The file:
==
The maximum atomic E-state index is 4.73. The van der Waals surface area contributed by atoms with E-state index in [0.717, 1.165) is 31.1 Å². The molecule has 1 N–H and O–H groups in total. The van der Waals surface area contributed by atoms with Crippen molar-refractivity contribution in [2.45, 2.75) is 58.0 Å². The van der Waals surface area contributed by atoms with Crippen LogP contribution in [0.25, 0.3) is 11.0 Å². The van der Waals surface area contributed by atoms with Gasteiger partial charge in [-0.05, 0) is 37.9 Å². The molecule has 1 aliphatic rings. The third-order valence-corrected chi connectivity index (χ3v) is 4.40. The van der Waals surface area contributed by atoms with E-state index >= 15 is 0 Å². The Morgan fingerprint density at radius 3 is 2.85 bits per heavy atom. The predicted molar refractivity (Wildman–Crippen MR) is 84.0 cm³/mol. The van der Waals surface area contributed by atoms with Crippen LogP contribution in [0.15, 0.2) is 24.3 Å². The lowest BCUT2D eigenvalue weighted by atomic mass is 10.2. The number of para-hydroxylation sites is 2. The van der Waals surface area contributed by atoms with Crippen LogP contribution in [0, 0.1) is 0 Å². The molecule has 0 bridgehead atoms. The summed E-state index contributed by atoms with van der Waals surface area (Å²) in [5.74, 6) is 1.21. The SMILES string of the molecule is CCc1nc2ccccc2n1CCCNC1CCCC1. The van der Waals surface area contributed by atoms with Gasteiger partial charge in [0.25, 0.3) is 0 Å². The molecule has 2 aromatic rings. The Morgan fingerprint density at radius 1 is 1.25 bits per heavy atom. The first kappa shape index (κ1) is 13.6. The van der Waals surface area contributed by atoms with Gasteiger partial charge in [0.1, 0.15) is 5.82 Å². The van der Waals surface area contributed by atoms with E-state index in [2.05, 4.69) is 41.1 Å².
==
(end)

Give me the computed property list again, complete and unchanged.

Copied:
The maximum atomic E-state index is 4.73. The van der Waals surface area contributed by atoms with E-state index in [0.717, 1.165) is 31.1 Å². The molecule has 1 N–H and O–H groups in total. The van der Waals surface area contributed by atoms with Crippen molar-refractivity contribution in [2.45, 2.75) is 58.0 Å². The van der Waals surface area contributed by atoms with Crippen LogP contribution in [0.25, 0.3) is 11.0 Å². The van der Waals surface area contributed by atoms with Gasteiger partial charge in [-0.05, 0) is 37.9 Å². The molecule has 1 aliphatic rings. The third-order valence-corrected chi connectivity index (χ3v) is 4.40. The van der Waals surface area contributed by atoms with E-state index >= 15 is 0 Å². The Morgan fingerprint density at radius 3 is 2.85 bits per heavy atom. The predicted molar refractivity (Wildman–Crippen MR) is 84.0 cm³/mol. The van der Waals surface area contributed by atoms with Crippen LogP contribution in [0.15, 0.2) is 24.3 Å². The lowest BCUT2D eigenvalue weighted by atomic mass is 10.2. The number of para-hydroxylation sites is 2. The van der Waals surface area contributed by atoms with Crippen LogP contribution in [0, 0.1) is 0 Å². The molecule has 0 bridgehead atoms. The summed E-state index contributed by atoms with van der Waals surface area (Å²) in [5.74, 6) is 1.21. The SMILES string of the molecule is CCc1nc2ccccc2n1CCCNC1CCCC1. The van der Waals surface area contributed by atoms with Gasteiger partial charge in [0.25, 0.3) is 0 Å². The molecule has 2 aromatic rings. The Morgan fingerprint density at radius 1 is 1.25 bits per heavy atom. The first kappa shape index (κ1) is 13.6. The van der Waals surface area contributed by atoms with Gasteiger partial charge in [0.1, 0.15) is 5.82 Å². The van der Waals surface area contributed by atoms with E-state index in [2.05, 4.69) is 41.1 Å².